The result in Fig 3 suggests underlying tissue influences of brain regions are more pronounced at 7T than at 3T. These are confirmed in Figs 4 and 5, wherein non-linear trends in frequency shift curves are present irrespective of the MRI field strength and method used to process data. The trend observed for corpus callosum using the Laplacian method has previously been demonstrated through simulations (note, we assume almost perpendicular orientation with respect to scanner field orientation)6. We previously investigated echo time dependence in human brain regions and found a pronounced effect at 7T2. Our additional findings presented here show that the mean 3T and 7T trends are mostly overlapping, and variability can be decreased by using 7T GRE-MRI data. In addition, the method used to process data can influence the non-linear behaviour present in frequency shift curves. The spatial unwrapping method, whilst influencing the outcome, does not appear to greatly change the shape of the mean trend. Additional work is needed in terms of signal compartmentalisation to assess how compartment parameters are affected by the method used to process the data.


Our results show that 7T data leads to a lower level of variability in frequency shift curves as a function of echo time than 3T data. The non-linear trend in frequency shift curves appears to be present at both field strengths and mostly remain consistent with a change in the processing approach (i.e. Laplacian which achieves unwrapping and background field removal in a single step, and path-based unwrapping with V-SHARP background field removal).


We thank Javier Urriola, Aiman Al-Najjar and Nicole Atcheson for help with data collection. Surabhi Sood received an Australian Post-graduate Award for her PhD studies. Viktor Vegh and David Reutens acknowledge the National Health and Medical Research Council (NHMRC Project Grant – APP1104933) for funding our research. Markus Barth acknowledges funding received for his Australian Research Council Future Fellowship (FT140100865).


1. Chen WC, Foxley S, Miller KL, Detecting microstructural properties of white matter based on compartmentalization of magnetic susceptibility. NeuroImage. 2013;70:1-9.

2. Sood S, Urriola J, Vegh V, et al. Echo time-dependent quantitative susceptibility mapping contains information on tissue properties. Magn Reson Med. 2017;77(5):1946-58.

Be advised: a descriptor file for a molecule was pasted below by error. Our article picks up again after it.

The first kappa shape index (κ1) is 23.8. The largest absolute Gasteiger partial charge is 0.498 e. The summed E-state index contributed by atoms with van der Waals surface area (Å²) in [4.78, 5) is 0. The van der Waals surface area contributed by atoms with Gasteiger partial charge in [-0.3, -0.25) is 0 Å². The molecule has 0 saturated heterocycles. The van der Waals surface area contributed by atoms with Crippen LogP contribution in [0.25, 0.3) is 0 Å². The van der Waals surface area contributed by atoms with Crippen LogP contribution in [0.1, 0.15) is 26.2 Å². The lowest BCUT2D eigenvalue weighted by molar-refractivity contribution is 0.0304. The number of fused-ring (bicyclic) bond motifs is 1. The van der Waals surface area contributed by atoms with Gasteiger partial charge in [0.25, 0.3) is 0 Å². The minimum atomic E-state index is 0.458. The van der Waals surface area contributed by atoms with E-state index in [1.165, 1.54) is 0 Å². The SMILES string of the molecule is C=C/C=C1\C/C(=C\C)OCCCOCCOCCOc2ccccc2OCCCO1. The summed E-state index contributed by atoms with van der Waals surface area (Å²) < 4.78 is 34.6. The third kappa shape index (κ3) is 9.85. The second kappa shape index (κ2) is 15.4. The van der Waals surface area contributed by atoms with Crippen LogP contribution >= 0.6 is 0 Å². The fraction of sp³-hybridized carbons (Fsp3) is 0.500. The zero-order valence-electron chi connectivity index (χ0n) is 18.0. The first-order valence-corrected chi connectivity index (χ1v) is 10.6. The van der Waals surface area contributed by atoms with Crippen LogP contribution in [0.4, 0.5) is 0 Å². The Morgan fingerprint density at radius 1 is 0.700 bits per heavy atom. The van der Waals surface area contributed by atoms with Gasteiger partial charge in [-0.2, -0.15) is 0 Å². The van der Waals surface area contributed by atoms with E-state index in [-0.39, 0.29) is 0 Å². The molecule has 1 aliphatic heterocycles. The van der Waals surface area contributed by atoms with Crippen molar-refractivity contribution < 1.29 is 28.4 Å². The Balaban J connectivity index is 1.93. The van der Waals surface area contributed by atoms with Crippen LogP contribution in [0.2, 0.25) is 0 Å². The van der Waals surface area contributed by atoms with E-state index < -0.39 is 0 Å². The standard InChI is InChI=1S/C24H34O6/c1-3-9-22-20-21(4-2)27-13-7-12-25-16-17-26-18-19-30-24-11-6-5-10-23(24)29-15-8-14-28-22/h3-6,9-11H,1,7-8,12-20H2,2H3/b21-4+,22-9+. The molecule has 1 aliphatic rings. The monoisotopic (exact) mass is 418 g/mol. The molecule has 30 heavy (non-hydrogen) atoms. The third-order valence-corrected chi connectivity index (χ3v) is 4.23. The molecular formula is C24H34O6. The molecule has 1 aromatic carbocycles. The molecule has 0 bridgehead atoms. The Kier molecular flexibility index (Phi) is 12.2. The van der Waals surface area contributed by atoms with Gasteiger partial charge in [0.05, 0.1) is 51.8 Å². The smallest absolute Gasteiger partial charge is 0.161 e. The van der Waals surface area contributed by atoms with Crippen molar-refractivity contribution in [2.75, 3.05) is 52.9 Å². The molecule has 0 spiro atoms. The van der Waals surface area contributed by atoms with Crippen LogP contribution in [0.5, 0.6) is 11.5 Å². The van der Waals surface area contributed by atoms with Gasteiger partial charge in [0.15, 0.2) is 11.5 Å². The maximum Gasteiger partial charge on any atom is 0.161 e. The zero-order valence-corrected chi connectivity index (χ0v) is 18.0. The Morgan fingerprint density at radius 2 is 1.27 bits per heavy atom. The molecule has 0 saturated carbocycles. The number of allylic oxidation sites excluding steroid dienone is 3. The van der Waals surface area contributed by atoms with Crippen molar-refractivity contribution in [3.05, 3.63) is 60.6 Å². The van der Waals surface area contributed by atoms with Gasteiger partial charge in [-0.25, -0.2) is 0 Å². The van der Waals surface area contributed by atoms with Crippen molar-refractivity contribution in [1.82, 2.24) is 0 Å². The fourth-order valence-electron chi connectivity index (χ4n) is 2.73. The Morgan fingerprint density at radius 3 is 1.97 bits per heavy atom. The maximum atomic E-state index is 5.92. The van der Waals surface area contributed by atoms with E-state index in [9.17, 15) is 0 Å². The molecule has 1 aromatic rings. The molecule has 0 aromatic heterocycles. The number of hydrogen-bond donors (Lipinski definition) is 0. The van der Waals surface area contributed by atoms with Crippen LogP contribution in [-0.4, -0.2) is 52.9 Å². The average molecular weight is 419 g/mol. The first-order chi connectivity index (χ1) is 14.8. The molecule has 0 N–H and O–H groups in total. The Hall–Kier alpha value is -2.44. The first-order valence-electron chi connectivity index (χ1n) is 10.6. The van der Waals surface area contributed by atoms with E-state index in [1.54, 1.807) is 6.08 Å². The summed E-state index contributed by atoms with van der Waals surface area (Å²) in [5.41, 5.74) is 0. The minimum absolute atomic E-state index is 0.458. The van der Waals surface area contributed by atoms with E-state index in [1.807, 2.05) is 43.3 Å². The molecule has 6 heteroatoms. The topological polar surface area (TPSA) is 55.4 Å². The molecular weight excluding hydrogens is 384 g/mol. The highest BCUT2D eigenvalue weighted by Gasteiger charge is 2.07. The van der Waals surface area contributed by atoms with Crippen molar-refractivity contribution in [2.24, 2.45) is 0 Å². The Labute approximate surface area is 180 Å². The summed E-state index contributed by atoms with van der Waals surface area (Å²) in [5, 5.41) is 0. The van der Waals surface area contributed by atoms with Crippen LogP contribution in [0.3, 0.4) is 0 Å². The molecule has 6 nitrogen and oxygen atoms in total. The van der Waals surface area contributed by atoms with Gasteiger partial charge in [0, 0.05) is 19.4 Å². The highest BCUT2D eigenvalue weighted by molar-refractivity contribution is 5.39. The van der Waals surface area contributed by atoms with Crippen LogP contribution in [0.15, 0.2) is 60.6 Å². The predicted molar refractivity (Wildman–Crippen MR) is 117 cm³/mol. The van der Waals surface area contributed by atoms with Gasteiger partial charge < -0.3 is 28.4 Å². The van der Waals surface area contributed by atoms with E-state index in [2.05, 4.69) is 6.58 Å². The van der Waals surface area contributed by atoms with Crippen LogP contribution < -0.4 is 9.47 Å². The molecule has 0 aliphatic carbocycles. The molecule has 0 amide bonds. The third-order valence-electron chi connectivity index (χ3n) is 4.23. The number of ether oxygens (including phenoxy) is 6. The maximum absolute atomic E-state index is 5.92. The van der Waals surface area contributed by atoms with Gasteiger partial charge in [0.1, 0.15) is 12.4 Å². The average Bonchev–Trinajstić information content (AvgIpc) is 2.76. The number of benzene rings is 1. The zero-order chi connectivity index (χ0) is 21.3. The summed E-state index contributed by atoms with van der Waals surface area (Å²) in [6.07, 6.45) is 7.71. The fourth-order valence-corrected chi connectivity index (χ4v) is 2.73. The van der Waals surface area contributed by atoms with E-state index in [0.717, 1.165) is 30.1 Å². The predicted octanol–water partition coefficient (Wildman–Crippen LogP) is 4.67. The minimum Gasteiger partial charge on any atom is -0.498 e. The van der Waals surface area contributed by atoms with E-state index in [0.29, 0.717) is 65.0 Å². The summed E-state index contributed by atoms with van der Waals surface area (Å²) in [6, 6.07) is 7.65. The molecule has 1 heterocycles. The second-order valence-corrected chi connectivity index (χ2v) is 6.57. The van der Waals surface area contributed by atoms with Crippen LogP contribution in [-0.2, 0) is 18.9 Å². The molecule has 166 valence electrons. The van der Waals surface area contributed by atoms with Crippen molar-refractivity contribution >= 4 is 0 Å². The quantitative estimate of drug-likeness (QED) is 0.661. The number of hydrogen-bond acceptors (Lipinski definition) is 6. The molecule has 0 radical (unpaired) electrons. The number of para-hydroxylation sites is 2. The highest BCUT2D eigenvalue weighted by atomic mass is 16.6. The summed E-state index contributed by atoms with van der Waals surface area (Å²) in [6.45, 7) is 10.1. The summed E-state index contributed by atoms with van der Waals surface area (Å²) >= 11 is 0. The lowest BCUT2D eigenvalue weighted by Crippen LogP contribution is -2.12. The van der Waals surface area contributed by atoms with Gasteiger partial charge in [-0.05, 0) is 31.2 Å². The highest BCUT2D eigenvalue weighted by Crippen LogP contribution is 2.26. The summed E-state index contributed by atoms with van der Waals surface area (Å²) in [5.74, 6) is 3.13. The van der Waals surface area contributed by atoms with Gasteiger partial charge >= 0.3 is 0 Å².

3. Cronin MJ, Wang N, Decker KS, et al. Exploring the origins of echo-time-dependent quantitative susceptibility mapping (QSM) measurements in healthy tissue and cerebral microbleeds. NeuroImage. 2017;149(Supplement C):98-113.

4. Dale AM, Fischl B, Sereno MI. Cortical Surface-Based Analysis: I. Segmentation and Surface Reconstruction. NeuroImage. 1999;9(2):179-94.

5. Li W, Avram AV, Wu B, et al. Integrated Laplacian-based phase unwrapping and background phase removal for quantitative susceptibility mapping. NMR Biomed. 2014;27(2):219-27.

6. Wharton S, Bowtell R. Fiber orientation-dependent white matter contrast in gradient echo MRI. Proc Natl Acad Sci. 2012;109(45):18559-64.


Fig 1. The pipeline used to compute quantitative susceptibility maps. Individual channel data were processed using STI Suite and combined into a single image at the very end. Susceptibility was then converted to a frequency shift value.

Fig 2. Depiction of brain regions-of-interest used to compare frequency shifts as a function of echo time.

Fig 3. Shown are the signal magnitudes at 3T and 7T plotted over a log scale. Inset table shows signal magnitude at time zero (S0), the relaxation time (T2*) and quality-of-fit measure (r2) using a single compartment mono-exponential model for both the 3T and 7T data. At each field strength we also computed the average value and a measure of variation through the coefficient of variation (CoV) metric. A larger variation across brain regions can be seen with higher field strength.

Fig 4. Frequency shift values plotted for the corpus callosum, cerebrospinal fluid (CSF) and thalamus using the Laplacian and path-based reconstruction pipelines. The mean (solid line) and standard deviation (corresponding shaded area) across the six participants are shown as well.

Fig 5. Frequency shift values plotted for the pallidum, caudate and putamen using the Laplacian and path-based reconstruction pipelines. The mean (solid line) and standard deviation (corresponding shaded area) across the six participants are shown as well.

Proc. Intl. Soc. Mag. Reson. Med. 26 (2018)